Buddhism and Mindfulness Therapy
ABOUT BUDDHIST THERAPY
Buddhism and psychology share in their central tenet: much of human behavior is unconscious and the more conscious awareness we bring into our lives, the more present we can be. Using mindfulness and Buddhist principles incorporated with psychological interventions, we will strive to penetrate the conscious mind and unveil the deepest and most powerful force in our lives: the unconscious.
When you notice a discrepancy between the kind of life you want to live and the life you are actually living, it usually means there is a disconnect between the unconscious and the conscious mind. This split can is usually responsible for the symptoms and suffering we are experiencing, from anxiety and depression to addiction and relationship problems. Our task is to bring greater consciousness to every part of our lives; as we bridge the gap and embrace every part of ourselves, we thus create a sense of wholeness, integration, and peace.
BUDDHISM & PSYCHOLOGY
Buddhism and Psychology share many of the same principles. Like Psychology, Buddhism embraces the principles of compassion for self and others, mindfulness or non-judgmental awareness, non-resistance, and embracing the polarities and paradoxes in life. Through this integrated approach, together we will learn to enter into the present moment, learning neither to cling to what we may perceive as pleasant nor to avoid what we may perceive as unpleasant. Much of the suffering we experience is perpetuated by trying to control the uncontrollable. As we let go and enter into the present moment, without avoidance or clinging, we find freedom and peace unlike we’ve never experienced before.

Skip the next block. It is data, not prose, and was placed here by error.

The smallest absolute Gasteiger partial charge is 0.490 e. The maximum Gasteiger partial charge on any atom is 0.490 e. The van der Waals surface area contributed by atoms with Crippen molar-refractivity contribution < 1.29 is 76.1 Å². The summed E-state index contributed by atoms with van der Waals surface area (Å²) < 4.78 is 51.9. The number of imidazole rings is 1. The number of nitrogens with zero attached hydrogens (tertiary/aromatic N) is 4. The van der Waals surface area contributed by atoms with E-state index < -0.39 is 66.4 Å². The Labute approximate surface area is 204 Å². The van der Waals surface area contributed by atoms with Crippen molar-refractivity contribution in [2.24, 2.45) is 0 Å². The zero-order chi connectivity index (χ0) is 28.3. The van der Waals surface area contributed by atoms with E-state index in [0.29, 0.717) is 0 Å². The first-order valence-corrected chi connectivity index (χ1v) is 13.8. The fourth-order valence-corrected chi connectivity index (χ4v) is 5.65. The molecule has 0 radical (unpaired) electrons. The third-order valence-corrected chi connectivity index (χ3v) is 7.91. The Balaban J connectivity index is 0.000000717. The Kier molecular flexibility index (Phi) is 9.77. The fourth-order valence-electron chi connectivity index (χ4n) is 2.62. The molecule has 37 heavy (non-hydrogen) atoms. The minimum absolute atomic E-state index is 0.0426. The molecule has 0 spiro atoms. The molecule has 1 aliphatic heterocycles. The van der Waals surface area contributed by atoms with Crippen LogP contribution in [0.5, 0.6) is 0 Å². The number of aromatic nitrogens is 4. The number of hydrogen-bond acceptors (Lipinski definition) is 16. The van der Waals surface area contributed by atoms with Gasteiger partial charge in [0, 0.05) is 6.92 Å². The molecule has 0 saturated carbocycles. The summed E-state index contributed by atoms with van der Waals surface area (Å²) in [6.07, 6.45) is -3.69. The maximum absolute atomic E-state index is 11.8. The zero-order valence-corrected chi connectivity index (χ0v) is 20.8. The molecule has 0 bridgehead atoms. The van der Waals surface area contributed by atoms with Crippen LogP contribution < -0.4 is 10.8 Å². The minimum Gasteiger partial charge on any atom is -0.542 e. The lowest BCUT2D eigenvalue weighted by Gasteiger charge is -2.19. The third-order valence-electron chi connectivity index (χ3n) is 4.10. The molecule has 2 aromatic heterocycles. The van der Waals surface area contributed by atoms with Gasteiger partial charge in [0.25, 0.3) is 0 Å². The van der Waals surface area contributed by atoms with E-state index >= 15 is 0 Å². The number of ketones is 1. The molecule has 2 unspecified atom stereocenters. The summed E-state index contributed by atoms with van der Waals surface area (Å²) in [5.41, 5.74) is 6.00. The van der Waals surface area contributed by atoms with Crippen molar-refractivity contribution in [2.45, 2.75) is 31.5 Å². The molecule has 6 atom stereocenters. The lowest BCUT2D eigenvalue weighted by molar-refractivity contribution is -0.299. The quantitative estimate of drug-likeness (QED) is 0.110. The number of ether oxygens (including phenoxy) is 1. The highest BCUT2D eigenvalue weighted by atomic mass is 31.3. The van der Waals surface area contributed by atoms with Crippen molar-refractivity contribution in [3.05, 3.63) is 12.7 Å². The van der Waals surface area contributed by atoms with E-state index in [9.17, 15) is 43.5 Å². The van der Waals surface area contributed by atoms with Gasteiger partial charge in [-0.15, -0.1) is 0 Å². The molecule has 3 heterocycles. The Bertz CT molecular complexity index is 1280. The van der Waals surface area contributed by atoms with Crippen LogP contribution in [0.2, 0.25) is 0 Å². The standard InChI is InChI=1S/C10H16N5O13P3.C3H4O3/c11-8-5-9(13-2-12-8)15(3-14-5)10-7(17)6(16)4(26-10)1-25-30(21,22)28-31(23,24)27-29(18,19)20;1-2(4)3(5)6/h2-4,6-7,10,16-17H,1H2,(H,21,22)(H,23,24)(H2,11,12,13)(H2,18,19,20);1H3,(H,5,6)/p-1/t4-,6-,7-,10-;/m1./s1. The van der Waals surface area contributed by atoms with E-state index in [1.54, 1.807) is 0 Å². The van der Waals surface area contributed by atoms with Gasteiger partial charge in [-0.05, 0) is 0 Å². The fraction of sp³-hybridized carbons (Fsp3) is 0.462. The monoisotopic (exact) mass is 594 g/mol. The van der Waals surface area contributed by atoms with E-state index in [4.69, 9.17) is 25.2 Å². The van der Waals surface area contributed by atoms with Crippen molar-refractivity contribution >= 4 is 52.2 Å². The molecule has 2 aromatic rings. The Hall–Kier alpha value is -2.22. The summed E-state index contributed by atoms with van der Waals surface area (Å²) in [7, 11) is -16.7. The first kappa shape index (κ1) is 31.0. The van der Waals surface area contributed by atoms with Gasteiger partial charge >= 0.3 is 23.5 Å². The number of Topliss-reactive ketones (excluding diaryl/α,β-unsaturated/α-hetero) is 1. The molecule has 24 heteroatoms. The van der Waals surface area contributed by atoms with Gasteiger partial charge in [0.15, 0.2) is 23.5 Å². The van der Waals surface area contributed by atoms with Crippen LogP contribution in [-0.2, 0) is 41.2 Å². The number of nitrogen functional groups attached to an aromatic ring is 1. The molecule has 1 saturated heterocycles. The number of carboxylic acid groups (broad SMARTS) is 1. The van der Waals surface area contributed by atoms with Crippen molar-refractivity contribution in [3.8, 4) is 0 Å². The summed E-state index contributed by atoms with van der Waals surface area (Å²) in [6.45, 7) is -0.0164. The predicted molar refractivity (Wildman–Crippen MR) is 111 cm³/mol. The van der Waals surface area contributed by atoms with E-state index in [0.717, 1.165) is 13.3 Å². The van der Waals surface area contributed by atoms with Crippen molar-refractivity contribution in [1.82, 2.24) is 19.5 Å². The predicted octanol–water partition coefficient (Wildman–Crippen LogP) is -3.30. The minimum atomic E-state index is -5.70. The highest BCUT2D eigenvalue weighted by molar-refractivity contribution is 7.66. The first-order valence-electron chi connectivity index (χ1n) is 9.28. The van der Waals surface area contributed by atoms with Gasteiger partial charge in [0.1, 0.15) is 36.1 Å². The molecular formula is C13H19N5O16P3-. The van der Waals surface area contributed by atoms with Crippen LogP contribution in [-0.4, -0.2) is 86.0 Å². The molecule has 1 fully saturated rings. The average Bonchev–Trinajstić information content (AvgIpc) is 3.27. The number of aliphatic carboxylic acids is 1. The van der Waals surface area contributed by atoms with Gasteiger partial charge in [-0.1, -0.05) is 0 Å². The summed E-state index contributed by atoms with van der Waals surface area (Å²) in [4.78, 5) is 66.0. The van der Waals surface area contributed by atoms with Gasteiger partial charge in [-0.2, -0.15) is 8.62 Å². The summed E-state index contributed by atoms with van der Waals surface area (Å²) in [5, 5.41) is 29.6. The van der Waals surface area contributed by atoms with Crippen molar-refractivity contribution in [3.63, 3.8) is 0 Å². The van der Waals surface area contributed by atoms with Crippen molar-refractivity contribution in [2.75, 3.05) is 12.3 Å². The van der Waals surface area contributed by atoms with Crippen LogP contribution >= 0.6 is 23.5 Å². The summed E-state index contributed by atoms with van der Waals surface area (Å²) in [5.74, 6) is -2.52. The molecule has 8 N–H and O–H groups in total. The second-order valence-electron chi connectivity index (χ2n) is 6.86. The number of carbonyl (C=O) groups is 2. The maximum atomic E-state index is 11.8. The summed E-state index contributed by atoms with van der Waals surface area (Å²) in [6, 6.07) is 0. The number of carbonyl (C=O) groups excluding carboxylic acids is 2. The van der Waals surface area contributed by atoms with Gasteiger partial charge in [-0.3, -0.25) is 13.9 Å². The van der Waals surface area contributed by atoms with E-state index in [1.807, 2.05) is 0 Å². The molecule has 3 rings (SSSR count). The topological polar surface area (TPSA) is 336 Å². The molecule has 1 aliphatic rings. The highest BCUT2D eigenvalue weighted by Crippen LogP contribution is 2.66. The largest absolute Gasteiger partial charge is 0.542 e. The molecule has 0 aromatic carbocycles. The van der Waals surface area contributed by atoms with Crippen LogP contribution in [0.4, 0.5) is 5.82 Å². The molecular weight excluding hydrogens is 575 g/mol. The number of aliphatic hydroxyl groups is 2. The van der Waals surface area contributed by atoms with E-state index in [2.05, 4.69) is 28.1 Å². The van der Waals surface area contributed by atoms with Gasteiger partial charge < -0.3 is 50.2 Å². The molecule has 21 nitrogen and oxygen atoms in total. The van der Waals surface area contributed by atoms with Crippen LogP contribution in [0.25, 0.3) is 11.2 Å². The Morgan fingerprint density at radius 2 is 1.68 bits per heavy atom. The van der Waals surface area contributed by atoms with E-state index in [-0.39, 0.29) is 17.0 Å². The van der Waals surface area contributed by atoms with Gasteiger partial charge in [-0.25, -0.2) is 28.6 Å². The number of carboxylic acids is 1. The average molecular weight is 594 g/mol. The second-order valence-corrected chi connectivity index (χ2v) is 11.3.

Every truth, it seems, is a paradox. Which is why a strictly deductive and rigidly applied system of thinking can wreak so much unforeseen damage in our lives. Through Buddhist principles and mindfulness, we will strive to deconstruct the limiting categories of our minds that always want to parse things into good and bad, right and wrong, and black and white. This dichotomous thinking contributes to a distorted worldview, which in turn creates so much of the anxiety, shame, and depression we experience.
Through a Buddhist approach to therapy we will begin to gradually draw you into a different kind of existence, a way of being in which you are more present and aware of your experience, rather than addicted to your thoughts, attachments, and your illusory sense of control. As the former system melts away, you will begin to connect with and embody a more authentic, alive and peaceful self.